Telltale metabolites in meconium.
Attention pregnant smokers: You can run, but you can’t hide. A chemical analysis of your baby’s first official poop can establish whether your infant has suffered from prenatal exposure to tobacco smoke. The higher the levels of tobacco metabolites, the more likely the mother was an active smoker.
The authors of a study published in Environmental Health found that nicotine and assorted tobacco metabolites were easily detectable in an infant’s meconium, the black, tar-like substance that comprises the first stools from newborns. In a study of 337 babies, tobacco metabolite concentrations were higher in active smokers than in non-smoking women exposed to second-hand smoke only.
The researchers say the meconium method is not superior to other methods of measurements, but suggest it may be a useful adjunct in estimating “gestational exposure to other environmental toxicants that exhibit more variability during pregnancy, especially non-persistent compounds like bisphenol A and phthalates.”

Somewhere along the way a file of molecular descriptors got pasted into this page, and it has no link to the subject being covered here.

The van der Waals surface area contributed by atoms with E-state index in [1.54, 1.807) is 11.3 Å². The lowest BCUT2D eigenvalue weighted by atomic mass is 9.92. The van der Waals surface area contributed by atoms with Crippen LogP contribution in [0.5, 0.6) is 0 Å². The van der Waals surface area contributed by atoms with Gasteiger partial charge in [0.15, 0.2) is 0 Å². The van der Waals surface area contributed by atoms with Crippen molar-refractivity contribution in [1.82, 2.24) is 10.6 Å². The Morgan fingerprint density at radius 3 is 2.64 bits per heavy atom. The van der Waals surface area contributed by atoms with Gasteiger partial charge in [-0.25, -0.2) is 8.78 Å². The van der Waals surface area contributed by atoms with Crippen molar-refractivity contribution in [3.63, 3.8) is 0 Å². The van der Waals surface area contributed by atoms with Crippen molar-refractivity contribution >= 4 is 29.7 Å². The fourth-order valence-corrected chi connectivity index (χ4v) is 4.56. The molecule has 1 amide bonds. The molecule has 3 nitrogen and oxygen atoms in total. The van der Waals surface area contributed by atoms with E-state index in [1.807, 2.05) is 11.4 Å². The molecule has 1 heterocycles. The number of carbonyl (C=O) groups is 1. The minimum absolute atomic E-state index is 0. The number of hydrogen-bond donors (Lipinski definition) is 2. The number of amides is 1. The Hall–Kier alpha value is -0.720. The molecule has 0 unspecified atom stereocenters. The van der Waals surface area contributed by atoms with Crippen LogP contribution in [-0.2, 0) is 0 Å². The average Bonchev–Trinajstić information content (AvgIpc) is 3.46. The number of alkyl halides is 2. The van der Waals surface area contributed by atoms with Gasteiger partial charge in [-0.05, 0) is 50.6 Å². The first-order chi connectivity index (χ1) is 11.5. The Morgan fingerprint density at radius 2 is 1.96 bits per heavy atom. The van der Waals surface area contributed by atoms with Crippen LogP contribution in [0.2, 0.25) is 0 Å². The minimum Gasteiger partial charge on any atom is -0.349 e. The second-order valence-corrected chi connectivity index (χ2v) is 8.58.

One striking aspect of the study is that the researchers found nicotine and cotinine—a common nicotine metabolite--in most of the meconium samples analyzed. 80% of the samples contained nicotine. So it is not a question of exposure, it’s a question of the degree of exposure. Should we be concerned about the lower levels of exposure registered from second-hand smoke? Apparently so, since “meconium tobacco smoke metabolites were inversely associated with birth weight,” according to Joe M. Braun and coworkers. Braun suggested that additional biomarkers for tobacco exposure were important, based on his belief that tobacco smoke exposure during pregnancy is under-reported.
This looks like a potentially useful tool for epidemiological studies that enroll women and infants at birth. More studies of this kind are needed, because prenatal tobacco smoke exposure is increasingly implicated in “adverse infant and childhood health outcomes.”
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